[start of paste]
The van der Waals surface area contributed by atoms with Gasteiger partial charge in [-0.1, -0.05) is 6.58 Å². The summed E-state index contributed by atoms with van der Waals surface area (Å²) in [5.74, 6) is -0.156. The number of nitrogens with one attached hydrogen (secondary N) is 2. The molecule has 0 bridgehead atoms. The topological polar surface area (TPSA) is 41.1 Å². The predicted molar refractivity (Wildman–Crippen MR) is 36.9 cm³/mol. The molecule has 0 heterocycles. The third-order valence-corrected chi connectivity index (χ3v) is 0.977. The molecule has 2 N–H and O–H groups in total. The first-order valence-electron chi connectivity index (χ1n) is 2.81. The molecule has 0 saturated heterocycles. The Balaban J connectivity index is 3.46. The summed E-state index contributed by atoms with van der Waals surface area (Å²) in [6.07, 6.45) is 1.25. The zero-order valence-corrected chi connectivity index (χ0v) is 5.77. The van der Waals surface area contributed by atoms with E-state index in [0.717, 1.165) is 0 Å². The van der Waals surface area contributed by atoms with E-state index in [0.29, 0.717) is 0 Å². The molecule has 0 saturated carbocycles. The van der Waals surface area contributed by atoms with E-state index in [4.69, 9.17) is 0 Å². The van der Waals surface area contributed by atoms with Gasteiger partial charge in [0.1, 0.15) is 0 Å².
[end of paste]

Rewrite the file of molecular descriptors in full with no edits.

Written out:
The van der Waals surface area contributed by atoms with Gasteiger partial charge in [-0.1, -0.05) is 6.58 Å². The summed E-state index contributed by atoms with van der Waals surface area (Å²) in [5.74, 6) is -0.156. The number of nitrogens with one attached hydrogen (secondary N) is 2. The molecule has 0 bridgehead atoms. The topological polar surface area (TPSA) is 41.1 Å². The predicted molar refractivity (Wildman–Crippen MR) is 36.9 cm³/mol. The molecule has 0 heterocycles. The third-order valence-corrected chi connectivity index (χ3v) is 0.977. The molecule has 2 N–H and O–H groups in total. The first-order valence-electron chi connectivity index (χ1n) is 2.81. The molecule has 0 saturated heterocycles. The Balaban J connectivity index is 3.46. The summed E-state index contributed by atoms with van der Waals surface area (Å²) in [6.07, 6.45) is 1.25. The zero-order valence-corrected chi connectivity index (χ0v) is 5.77. The van der Waals surface area contributed by atoms with E-state index in [0.717, 1.165) is 0 Å². The van der Waals surface area contributed by atoms with E-state index in [0.29, 0.717) is 0 Å². The molecule has 0 saturated carbocycles. The van der Waals surface area contributed by atoms with E-state index in [4.69, 9.17) is 0 Å². The van der Waals surface area contributed by atoms with Gasteiger partial charge in [0.1, 0.15) is 0 Å².